Acceptable Grief

Today is my mom’s birthday. She would have been 77. She died at 71. I don’t think she minded going at that age; she never expected to get old. But it was pancreatic cancer, so it hurt like hell.

There is so much to write about this. I will never be done with it, or even approach saying everything I need to say.

My mother was the one person who wanted me, and all my siblings, to be in the world, all the time–from before we were born. She wanted us in her life. She was difficult in her own way, but she universally wanted us to exist.

Last night in bed, my mind did some of its worst tricks. I wanted it to play dead, and it wanted to show me death. I thought of an upcoming trip with a friend to see horses, and my mind showed us in a car crash on the way to the barn. I thought of my sweet dog Ginger, 14 years old now but still happily eating, who loved my mother even when she was afraid of most other people, and my mind showed me finding her body in the yard. And I won’t even talk about the knives.

These were waking images. These are images I have when my emotions escape my control, like helium balloons I accidentally let go into the world. These are my disasters.

At last I told myself, “Tomorrow is Mom’s birthday.” And I knew my crazy grief ravens had come back to roost, yet again. I didn’t stop my morbid worries, but I knew where they had come from.

I don’t usually tell people these things. I say I am sad. I say I miss her. And these are true. But the feelings are more complicated than that, and these are my particular manifestations. They’re weird and they’re scary. They’re inappropriate and associative. What do these visions of pain and disaster have to do with my mother’s death?

I’m still working on figuring that out. But for now I have told someone. I have told all of you that, basically, I am crazy. Bat-shit-straight-jacket-cuckoo-for-coco-puffs-crazy.

But then, so are any of us who have lost a parent. As time passes, I care less and less about what is acceptable grief. Over 5 years and I’m still bereft. I still feel my personal torturous images gathering, and not just once a year on her birthday. Some days there is nothing–absolutely no trigger at all–and I’m moping all day about her gone-ness, anesthetizing myself with British tv murder mysteries and multiple naps.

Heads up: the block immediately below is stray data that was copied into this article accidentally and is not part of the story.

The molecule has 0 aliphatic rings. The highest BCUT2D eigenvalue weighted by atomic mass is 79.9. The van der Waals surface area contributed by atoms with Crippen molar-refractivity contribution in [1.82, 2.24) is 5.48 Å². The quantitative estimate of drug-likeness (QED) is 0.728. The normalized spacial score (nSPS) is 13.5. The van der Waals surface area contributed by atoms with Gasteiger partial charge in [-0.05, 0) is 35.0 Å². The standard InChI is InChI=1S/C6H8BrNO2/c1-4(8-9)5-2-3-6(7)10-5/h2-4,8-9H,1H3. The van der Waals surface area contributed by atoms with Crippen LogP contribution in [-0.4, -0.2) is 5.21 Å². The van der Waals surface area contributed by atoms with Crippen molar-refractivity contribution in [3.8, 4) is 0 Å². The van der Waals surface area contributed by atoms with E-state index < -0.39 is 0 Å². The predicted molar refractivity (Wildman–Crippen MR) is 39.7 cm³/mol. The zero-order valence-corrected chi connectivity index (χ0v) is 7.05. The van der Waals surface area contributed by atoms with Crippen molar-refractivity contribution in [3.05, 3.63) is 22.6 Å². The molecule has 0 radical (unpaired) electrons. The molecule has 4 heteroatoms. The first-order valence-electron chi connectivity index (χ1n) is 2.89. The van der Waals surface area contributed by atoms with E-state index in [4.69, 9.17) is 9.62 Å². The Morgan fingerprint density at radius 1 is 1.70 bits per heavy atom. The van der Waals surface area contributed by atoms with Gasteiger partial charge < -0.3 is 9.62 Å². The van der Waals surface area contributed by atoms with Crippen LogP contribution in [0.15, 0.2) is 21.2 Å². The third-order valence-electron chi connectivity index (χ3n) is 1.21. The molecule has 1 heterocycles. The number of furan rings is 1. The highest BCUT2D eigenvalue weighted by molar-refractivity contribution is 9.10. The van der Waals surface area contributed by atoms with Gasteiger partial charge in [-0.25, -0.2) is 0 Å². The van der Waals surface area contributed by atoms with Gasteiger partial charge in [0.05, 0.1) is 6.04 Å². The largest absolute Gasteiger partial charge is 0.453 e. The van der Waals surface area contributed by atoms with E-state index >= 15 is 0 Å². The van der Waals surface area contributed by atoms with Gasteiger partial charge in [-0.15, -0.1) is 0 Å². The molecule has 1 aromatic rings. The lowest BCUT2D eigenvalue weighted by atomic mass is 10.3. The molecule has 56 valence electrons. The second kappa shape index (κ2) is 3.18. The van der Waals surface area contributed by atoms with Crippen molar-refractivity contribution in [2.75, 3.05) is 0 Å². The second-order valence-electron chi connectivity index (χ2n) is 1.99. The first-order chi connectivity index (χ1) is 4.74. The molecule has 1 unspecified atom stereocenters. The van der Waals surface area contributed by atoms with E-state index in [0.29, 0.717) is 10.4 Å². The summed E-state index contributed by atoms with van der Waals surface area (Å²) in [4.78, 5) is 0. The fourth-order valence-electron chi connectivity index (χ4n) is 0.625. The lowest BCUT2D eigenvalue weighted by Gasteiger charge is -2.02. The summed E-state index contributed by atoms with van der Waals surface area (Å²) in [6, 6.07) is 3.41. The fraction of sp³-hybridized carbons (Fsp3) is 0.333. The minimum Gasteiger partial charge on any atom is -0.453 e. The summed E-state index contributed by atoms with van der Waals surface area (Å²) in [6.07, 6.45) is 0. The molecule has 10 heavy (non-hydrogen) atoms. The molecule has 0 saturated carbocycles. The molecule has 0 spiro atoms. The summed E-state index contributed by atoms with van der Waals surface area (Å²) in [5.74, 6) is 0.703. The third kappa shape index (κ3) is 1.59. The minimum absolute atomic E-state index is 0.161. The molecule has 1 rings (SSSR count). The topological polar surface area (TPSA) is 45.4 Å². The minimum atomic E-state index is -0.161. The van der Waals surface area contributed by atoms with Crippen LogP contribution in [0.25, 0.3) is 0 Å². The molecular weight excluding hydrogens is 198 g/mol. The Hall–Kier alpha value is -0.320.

Ok. This is how it is. Time does not heal all wounds, and there is no time limit on grief, and our feelings about the dead don’t all fold down to easily transportable size. My friends, I know you, too, grieve. Do it however you need to, acceptably or not. Let go of those goddamn balloons filled with strange images and feelings and smother the whole sky with them if you need to. I won’t judge, and I won’t tell you what’s normal, and I won’t try to convince you that you’re not crazy.

I Dream My Mother

They say when you dream a horse
that horse is your spirit.
—Judith Barrington
I dream my mother is a gardenia.
I dream my mother alive
still, her funeral
a fake, and she gradually recovering muscle,
mind, color and breath for the past three years
in Connecticut, where I would never
have thought to look for her.
I dream my mother as
Ophelia, drifting down the clear river,
singing. I dream my mother
a horse so she can ride across my back yard, leaving
hoof prints in the flowerbeds. I dream my
mother in feathers, flippers, fur. I dream
my mother in the morning, coffee mug in her hand, dust
in the pale light. I dream her carrying
a coffee can full of grain and whistling
in the barn. I dream her asking
questions of the air, and the air
answering. I dream her afraid; I dream her telling me
not to be afraid. I dream her on the phone,
inside an envelope, in riding boots, in tears.
I dream her asleep and I dream her waking
and, opening
my eyes to the mirror,         
I see—what?—an apology
of lashes, a seed in the iris that will take years
to bloom.
–Katherine Riegel, from What the Mouth Was Made For

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